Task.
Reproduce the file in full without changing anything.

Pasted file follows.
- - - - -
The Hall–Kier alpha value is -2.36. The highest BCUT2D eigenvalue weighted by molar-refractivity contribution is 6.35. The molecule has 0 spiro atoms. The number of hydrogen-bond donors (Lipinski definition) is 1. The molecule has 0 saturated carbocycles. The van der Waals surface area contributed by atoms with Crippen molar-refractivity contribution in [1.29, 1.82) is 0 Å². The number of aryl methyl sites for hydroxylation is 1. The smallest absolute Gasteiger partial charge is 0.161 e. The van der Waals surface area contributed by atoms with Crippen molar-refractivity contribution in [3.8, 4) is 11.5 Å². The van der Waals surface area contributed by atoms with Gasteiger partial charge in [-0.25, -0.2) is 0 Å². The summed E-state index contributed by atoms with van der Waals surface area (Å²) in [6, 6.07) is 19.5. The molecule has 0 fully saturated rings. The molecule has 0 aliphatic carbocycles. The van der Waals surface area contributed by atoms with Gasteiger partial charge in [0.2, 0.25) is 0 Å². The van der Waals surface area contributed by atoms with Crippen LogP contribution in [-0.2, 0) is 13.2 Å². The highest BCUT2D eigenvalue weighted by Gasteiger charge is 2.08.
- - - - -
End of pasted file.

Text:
The Hall–Kier alpha value is -2.36. The highest BCUT2D eigenvalue weighted by molar-refractivity contribution is 6.35. The molecule has 0 spiro atoms. The number of hydrogen-bond donors (Lipinski definition) is 1. The molecule has 0 saturated carbocycles. The van der Waals surface area contributed by atoms with Crippen molar-refractivity contribution in [1.29, 1.82) is 0 Å². The number of aryl methyl sites for hydroxylation is 1. The smallest absolute Gasteiger partial charge is 0.161 e. The van der Waals surface area contributed by atoms with Crippen molar-refractivity contribution in [3.8, 4) is 11.5 Å². The van der Waals surface area contributed by atoms with Gasteiger partial charge in [-0.25, -0.2) is 0 Å². The summed E-state index contributed by atoms with van der Waals surface area (Å²) in [6, 6.07) is 19.5. The molecule has 0 fully saturated rings. The molecule has 0 aliphatic carbocycles. The van der Waals surface area contributed by atoms with Gasteiger partial charge in [0.2, 0.25) is 0 Å². The van der Waals surface area contributed by atoms with Crippen LogP contribution in [-0.2, 0) is 13.2 Å². The highest BCUT2D eigenvalue weighted by Gasteiger charge is 2.08.